Every boy scout, if they hope to advance to the organization’s top rank of Eagle Scout, must complete a project that benefits their community and demonstrates
As 15-year old Nathan Murray, a member of the SwimMAC Carolina club in Charlotte, North Carolina, was brainstorming projects for his Eagle Scout Service Project, didn’t want to do just another project to fulfill the requirement. He wanted to make in impact in a way that was really special to him.
“I knew that I wanted to do something with more impact than building a bench,” Murray said. “The opportunity presented itself through an acquaintance of the preschool. It was a challenge because of the age group, not to mention the language barrier, but it was important to me to do my part in helping to lower the statistics of childhood drowning.”
And so he set off to launch a “water comfort” class for 30 Hispanic preschoolers in his home state of North Carolina, which according to the International Swimming Hall of Fame has the 8th-highest drowning rate in the country.
“Swimming is in my blood,” the South Mecklenburg High School student said, “and I wanted to do something that involved learning to swim. The opportunity presented itself through an acquaintance of the preschool.”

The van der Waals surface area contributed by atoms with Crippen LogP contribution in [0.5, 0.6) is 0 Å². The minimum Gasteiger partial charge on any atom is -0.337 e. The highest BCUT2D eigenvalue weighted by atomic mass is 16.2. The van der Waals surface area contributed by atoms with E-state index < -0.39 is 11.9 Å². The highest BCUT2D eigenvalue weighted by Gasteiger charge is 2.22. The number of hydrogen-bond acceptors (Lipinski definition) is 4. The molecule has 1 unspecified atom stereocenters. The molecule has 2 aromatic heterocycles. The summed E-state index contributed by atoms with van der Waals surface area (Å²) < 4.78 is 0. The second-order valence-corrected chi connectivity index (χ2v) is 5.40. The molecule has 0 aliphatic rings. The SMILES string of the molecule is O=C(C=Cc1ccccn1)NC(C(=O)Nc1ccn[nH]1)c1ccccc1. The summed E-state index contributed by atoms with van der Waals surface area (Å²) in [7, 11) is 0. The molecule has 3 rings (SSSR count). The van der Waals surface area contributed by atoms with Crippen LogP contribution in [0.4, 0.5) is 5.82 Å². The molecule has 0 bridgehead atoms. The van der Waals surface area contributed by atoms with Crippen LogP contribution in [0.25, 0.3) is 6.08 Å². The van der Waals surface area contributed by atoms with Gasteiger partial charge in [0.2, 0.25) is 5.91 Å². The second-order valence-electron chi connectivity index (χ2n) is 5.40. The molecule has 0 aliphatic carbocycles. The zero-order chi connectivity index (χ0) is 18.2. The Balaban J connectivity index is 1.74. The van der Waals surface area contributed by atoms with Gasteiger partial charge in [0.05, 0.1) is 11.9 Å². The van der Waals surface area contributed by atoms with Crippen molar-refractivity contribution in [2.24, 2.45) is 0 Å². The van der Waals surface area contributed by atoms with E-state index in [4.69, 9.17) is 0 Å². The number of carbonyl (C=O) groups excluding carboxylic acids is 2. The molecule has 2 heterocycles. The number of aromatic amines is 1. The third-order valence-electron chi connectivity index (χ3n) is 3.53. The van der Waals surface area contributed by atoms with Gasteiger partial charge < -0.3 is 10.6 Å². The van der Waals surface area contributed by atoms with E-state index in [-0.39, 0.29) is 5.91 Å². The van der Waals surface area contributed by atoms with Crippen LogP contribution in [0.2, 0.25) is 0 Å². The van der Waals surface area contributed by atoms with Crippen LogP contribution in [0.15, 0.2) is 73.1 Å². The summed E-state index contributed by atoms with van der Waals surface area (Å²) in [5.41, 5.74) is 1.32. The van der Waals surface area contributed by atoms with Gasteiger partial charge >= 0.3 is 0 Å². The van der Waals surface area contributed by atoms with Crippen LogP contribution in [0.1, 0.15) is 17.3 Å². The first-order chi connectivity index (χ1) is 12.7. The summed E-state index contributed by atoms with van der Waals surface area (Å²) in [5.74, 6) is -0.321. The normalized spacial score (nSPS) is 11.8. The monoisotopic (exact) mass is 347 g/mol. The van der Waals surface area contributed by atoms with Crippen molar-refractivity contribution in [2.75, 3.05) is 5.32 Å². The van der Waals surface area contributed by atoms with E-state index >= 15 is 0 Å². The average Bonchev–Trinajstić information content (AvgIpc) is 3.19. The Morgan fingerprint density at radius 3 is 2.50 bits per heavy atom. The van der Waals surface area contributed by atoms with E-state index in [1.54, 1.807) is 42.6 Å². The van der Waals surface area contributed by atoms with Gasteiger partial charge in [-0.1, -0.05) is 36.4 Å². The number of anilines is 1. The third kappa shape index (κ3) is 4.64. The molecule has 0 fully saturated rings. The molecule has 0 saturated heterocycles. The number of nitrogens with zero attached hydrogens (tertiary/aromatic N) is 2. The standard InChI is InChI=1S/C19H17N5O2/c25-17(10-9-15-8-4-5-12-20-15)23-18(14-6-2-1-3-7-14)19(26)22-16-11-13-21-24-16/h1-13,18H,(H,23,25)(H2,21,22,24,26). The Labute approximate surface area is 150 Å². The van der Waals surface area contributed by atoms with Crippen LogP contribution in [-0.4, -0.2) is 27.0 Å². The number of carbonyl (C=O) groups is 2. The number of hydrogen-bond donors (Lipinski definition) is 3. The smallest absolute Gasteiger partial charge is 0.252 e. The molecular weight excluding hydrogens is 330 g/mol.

The activities were designed to give the kids a starting point, familiarity with and comfort in and around water, en route to learning how to swim and becoming safe in and around the pool. Murray supervised fellow scouts and SwimMAC teammates in the water, an average of 12 at a time, as they worked with the preschoolers on floating and underwater activities. Overcoming fear of water can be one of the biggest obstacles to learning how to swim, so efforts like these are an important step toward being safer in the water.
Murray is a distance freestyler and a backstroker, who at 15 already has best times of 4:40 in the 500 free, 9:33 in the 1000 free, 51.8 in the 100 yard back, and 1:49.7 in the 200 yard back. The latter of those times qualifies him for the Winter Junior National Championships.